Solar alone will not get the base to net zero energy, Tomlinson said, so he is considering a range of other technologies, including wind turbines, geothermal wells and a plant that would convert garbage into energy. But those projects would have to go through multi-layered permitting processes.
Some outside experts are impressed with the Army’s efforts. “When the military makes up its mind to do something, I think they can get it done,” said Doug Lewin, executive director of the South-central Partnership for Energy Efficiency as a Resource, who visited Fort Hood in February. The projects at Fort Bliss, he added, are “really exciting.”
Cutting water use will be a particular challenge for Fort Bliss. El Paso is the driest big city in Texas, and the ongoing drought resulted in just 5 inches of rain last year compared with the normal 10 inches.
Water-efficient fixtures like low-flow showerheads are being installed in soldiers’ quarters, according to Tomlinson, although the Army is wary of associated costs and water is already inexpensive. Many buildings on the base use xeriscaping outdoors, with small rocks and desert shrubs.
Yet the older part of the base, the site of expansive parade grounds and housing for some top commanders, still has plenty of grass. On a recent day, dozens of sprinklers sprayed water across some of the grounds at 10 a.m., when losses to evaporation in the sunlight are high. The army is trying to change its watering schedules, and a plan also calls for bringing reclaimed — or nonpotable — water to the base, but that project would cost at least $17 million and would not be complete for several years, Tomlinson said.
The base’s net zero goals do not include military training operations, such as the fuel used in the tanks on the base. But the military is working on these lines as well. On May 18, Fort Bliss soldiers will demonstrate the use of solar panels for small patrol bases, efficient batteries and other technologies to an audience that will include the assistant secretary of defense for operational energy. Reducing the amount of energy used by army equipment translates to smaller loads for supply convoys, a favorite target for insurgents in places like Afghanistan.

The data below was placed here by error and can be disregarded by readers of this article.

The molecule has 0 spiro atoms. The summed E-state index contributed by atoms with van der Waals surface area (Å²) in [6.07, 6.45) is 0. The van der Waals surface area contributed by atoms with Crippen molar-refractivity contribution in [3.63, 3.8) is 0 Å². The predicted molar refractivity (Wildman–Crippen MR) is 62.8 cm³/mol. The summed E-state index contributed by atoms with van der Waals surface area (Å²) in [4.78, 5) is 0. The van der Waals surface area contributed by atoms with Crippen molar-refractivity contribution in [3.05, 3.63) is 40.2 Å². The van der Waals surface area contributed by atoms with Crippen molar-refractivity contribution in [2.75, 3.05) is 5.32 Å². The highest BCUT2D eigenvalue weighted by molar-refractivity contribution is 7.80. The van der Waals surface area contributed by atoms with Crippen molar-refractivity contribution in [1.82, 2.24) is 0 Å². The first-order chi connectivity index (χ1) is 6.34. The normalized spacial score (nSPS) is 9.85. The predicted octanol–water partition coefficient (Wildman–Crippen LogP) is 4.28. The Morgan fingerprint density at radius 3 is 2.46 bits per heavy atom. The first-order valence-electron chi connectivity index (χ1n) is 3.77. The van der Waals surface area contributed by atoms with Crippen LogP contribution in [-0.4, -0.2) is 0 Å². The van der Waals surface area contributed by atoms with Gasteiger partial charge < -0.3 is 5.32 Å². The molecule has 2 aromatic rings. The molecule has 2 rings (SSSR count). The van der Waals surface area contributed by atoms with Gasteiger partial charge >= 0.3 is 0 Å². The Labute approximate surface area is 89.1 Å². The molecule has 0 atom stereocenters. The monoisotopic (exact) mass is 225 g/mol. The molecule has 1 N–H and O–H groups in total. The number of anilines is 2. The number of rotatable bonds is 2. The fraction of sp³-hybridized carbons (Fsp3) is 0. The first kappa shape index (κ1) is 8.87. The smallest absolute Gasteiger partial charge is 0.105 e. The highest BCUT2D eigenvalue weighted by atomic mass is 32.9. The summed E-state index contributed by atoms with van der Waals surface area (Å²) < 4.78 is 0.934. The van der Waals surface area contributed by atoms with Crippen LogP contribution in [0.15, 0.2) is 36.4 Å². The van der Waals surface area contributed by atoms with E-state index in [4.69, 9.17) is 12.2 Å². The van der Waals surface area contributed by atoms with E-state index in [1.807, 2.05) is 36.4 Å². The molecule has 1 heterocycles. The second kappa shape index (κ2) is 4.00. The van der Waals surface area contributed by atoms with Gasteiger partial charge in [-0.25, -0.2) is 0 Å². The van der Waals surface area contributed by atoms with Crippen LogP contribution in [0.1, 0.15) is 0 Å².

At Fort Hood, going greener has meant some major shifts. Three or four years ago, Dosa said, the entire base had one electric meter. Back then, “you had no idea and you didn’t care about how much electricity you were using,” he said.
Now, the base is putting meters on virtually every building, and using behavioral techniques to reduce usage. For example, the bill for every brigade now gets sent to its commander and is discussed in the presence of the commanding general of the base.
“Now we’re getting units to be interested, just like they would be if they were in their own home,” Dosa said.
Last month Fort Hood turned on a 1-megawatt solar installation, its largest, to provide power for a housing village. The Army paid none of the $3 million cost; instead, the private housing company shouldered it and will recoup the cost through reduced electric bills.
Still, Dosa said, “the challenge, to be honest, is the economics.”